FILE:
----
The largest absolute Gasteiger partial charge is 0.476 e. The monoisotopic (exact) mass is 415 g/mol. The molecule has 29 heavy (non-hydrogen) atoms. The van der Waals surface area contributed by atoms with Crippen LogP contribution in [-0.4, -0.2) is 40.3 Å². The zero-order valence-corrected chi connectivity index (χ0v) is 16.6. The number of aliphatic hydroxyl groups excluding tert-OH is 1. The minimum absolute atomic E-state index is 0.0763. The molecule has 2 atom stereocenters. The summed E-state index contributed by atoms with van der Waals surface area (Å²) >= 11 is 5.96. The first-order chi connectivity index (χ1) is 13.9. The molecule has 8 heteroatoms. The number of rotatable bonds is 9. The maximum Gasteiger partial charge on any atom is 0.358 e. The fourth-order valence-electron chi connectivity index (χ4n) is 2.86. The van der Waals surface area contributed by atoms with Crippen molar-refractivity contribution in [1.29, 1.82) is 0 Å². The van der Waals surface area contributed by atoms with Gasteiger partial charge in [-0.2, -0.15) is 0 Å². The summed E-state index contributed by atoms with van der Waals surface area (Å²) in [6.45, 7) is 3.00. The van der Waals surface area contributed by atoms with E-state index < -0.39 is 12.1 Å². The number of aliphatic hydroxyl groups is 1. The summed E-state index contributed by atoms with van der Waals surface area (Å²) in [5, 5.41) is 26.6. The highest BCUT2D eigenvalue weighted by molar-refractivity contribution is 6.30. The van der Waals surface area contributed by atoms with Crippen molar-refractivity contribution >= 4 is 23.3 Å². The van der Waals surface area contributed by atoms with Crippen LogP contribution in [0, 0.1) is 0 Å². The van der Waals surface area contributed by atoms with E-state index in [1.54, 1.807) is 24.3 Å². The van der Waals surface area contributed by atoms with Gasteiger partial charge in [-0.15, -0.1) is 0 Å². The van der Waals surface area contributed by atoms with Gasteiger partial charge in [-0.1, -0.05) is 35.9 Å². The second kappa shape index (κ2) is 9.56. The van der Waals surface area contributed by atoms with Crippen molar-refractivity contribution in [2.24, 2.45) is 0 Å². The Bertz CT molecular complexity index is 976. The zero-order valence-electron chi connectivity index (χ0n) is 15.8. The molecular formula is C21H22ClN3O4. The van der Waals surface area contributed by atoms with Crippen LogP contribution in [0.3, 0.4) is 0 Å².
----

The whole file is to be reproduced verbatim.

The largest absolute Gasteiger partial charge is 0.476 e. The monoisotopic (exact) mass is 415 g/mol. The molecule has 29 heavy (non-hydrogen) atoms. The van der Waals surface area contributed by atoms with Crippen LogP contribution in [-0.4, -0.2) is 40.3 Å². The zero-order valence-corrected chi connectivity index (χ0v) is 16.6. The number of aliphatic hydroxyl groups excluding tert-OH is 1. The minimum absolute atomic E-state index is 0.0763. The molecule has 2 atom stereocenters. The summed E-state index contributed by atoms with van der Waals surface area (Å²) >= 11 is 5.96. The first-order chi connectivity index (χ1) is 13.9. The molecule has 8 heteroatoms. The number of rotatable bonds is 9. The maximum Gasteiger partial charge on any atom is 0.358 e. The fourth-order valence-electron chi connectivity index (χ4n) is 2.86. The van der Waals surface area contributed by atoms with Crippen molar-refractivity contribution in [1.29, 1.82) is 0 Å². The van der Waals surface area contributed by atoms with Gasteiger partial charge in [-0.2, -0.15) is 0 Å². The summed E-state index contributed by atoms with van der Waals surface area (Å²) in [6.45, 7) is 3.00. The van der Waals surface area contributed by atoms with E-state index < -0.39 is 12.1 Å². The number of aliphatic hydroxyl groups is 1. The summed E-state index contributed by atoms with van der Waals surface area (Å²) in [5, 5.41) is 26.6. The highest BCUT2D eigenvalue weighted by molar-refractivity contribution is 6.30. The van der Waals surface area contributed by atoms with Crippen molar-refractivity contribution >= 4 is 23.3 Å². The van der Waals surface area contributed by atoms with Crippen LogP contribution in [0, 0.1) is 0 Å². The van der Waals surface area contributed by atoms with E-state index in [1.54, 1.807) is 24.3 Å². The van der Waals surface area contributed by atoms with Gasteiger partial charge in [-0.15, -0.1) is 0 Å². The van der Waals surface area contributed by atoms with Gasteiger partial charge in [-0.1, -0.05) is 35.9 Å². The second kappa shape index (κ2) is 9.56. The van der Waals surface area contributed by atoms with Crippen molar-refractivity contribution in [2.24, 2.45) is 0 Å². The Bertz CT molecular complexity index is 976. The zero-order valence-electron chi connectivity index (χ0n) is 15.8. The molecular formula is C21H22ClN3O4. The van der Waals surface area contributed by atoms with Crippen LogP contribution in [0.3, 0.4) is 0 Å².